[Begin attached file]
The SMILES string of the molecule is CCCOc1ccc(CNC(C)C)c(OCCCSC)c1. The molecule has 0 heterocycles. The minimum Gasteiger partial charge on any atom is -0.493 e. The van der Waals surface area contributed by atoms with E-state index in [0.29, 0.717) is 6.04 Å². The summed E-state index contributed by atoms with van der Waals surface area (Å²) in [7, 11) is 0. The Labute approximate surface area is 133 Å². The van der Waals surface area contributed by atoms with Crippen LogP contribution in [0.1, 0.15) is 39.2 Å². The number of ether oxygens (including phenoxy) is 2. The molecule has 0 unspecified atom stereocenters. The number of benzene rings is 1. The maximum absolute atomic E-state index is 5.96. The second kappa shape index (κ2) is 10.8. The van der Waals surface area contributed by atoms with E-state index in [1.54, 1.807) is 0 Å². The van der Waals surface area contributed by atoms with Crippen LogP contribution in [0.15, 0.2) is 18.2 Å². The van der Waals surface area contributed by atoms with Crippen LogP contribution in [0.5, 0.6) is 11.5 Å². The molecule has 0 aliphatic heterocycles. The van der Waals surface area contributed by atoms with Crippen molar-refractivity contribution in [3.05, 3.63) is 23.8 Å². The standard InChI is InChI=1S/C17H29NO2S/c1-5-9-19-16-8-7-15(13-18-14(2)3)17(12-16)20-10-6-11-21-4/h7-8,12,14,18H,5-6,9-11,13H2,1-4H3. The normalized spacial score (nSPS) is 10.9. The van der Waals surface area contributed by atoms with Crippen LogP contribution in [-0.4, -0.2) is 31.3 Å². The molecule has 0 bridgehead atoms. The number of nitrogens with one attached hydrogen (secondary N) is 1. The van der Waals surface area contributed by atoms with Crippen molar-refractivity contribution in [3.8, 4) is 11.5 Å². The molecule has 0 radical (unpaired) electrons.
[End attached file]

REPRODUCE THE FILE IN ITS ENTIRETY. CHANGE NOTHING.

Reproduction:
The SMILES string of the molecule is CCCOc1ccc(CNC(C)C)c(OCCCSC)c1. The molecule has 0 heterocycles. The minimum Gasteiger partial charge on any atom is -0.493 e. The van der Waals surface area contributed by atoms with E-state index in [0.29, 0.717) is 6.04 Å². The summed E-state index contributed by atoms with van der Waals surface area (Å²) in [7, 11) is 0. The Labute approximate surface area is 133 Å². The van der Waals surface area contributed by atoms with Crippen LogP contribution in [0.1, 0.15) is 39.2 Å². The number of ether oxygens (including phenoxy) is 2. The molecule has 0 unspecified atom stereocenters. The number of benzene rings is 1. The maximum absolute atomic E-state index is 5.96. The second kappa shape index (κ2) is 10.8. The van der Waals surface area contributed by atoms with E-state index in [1.54, 1.807) is 0 Å². The van der Waals surface area contributed by atoms with Crippen LogP contribution in [0.15, 0.2) is 18.2 Å². The van der Waals surface area contributed by atoms with Crippen LogP contribution in [0.5, 0.6) is 11.5 Å². The molecule has 0 aliphatic heterocycles. The van der Waals surface area contributed by atoms with Crippen molar-refractivity contribution in [3.05, 3.63) is 23.8 Å². The standard InChI is InChI=1S/C17H29NO2S/c1-5-9-19-16-8-7-15(13-18-14(2)3)17(12-16)20-10-6-11-21-4/h7-8,12,14,18H,5-6,9-11,13H2,1-4H3. The normalized spacial score (nSPS) is 10.9. The van der Waals surface area contributed by atoms with Crippen LogP contribution in [-0.4, -0.2) is 31.3 Å². The molecule has 0 bridgehead atoms. The number of nitrogens with one attached hydrogen (secondary N) is 1. The van der Waals surface area contributed by atoms with Crippen molar-refractivity contribution in [3.8, 4) is 11.5 Å². The molecule has 0 radical (unpaired) electrons.